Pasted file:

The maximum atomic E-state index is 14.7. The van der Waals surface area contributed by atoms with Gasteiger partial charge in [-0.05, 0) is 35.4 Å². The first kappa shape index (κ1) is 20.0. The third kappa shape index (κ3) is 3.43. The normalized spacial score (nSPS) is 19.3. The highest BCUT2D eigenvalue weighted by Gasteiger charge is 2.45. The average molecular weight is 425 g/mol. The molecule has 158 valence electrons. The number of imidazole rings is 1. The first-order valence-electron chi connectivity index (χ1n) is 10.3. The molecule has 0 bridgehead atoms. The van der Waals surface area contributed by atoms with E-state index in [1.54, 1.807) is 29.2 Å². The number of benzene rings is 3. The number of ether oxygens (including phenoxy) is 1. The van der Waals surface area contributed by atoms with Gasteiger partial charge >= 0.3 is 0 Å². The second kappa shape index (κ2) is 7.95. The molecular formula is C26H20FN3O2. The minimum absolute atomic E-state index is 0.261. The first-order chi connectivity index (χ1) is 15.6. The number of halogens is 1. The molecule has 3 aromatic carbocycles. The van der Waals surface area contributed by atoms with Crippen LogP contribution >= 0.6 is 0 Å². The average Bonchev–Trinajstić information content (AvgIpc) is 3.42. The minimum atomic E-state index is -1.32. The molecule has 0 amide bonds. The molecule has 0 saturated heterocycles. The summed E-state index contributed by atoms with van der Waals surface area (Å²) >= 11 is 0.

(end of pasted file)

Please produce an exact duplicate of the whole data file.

The maximum atomic E-state index is 14.7. The van der Waals surface area contributed by atoms with Gasteiger partial charge in [-0.05, 0) is 35.4 Å². The first kappa shape index (κ1) is 20.0. The third kappa shape index (κ3) is 3.43. The normalized spacial score (nSPS) is 19.3. The highest BCUT2D eigenvalue weighted by Gasteiger charge is 2.45. The average molecular weight is 425 g/mol. The molecule has 158 valence electrons. The number of imidazole rings is 1. The first-order valence-electron chi connectivity index (χ1n) is 10.3. The molecule has 0 bridgehead atoms. The van der Waals surface area contributed by atoms with E-state index in [1.54, 1.807) is 29.2 Å². The number of benzene rings is 3. The number of ether oxygens (including phenoxy) is 1. The van der Waals surface area contributed by atoms with Gasteiger partial charge >= 0.3 is 0 Å². The second kappa shape index (κ2) is 7.95. The molecular formula is C26H20FN3O2. The minimum absolute atomic E-state index is 0.261. The first-order chi connectivity index (χ1) is 15.6. The number of halogens is 1. The molecule has 3 aromatic carbocycles. The van der Waals surface area contributed by atoms with Crippen LogP contribution >= 0.6 is 0 Å². The average Bonchev–Trinajstić information content (AvgIpc) is 3.42. The minimum atomic E-state index is -1.32. The molecule has 0 amide bonds. The molecule has 0 saturated heterocycles. The summed E-state index contributed by atoms with van der Waals surface area (Å²) >= 11 is 0.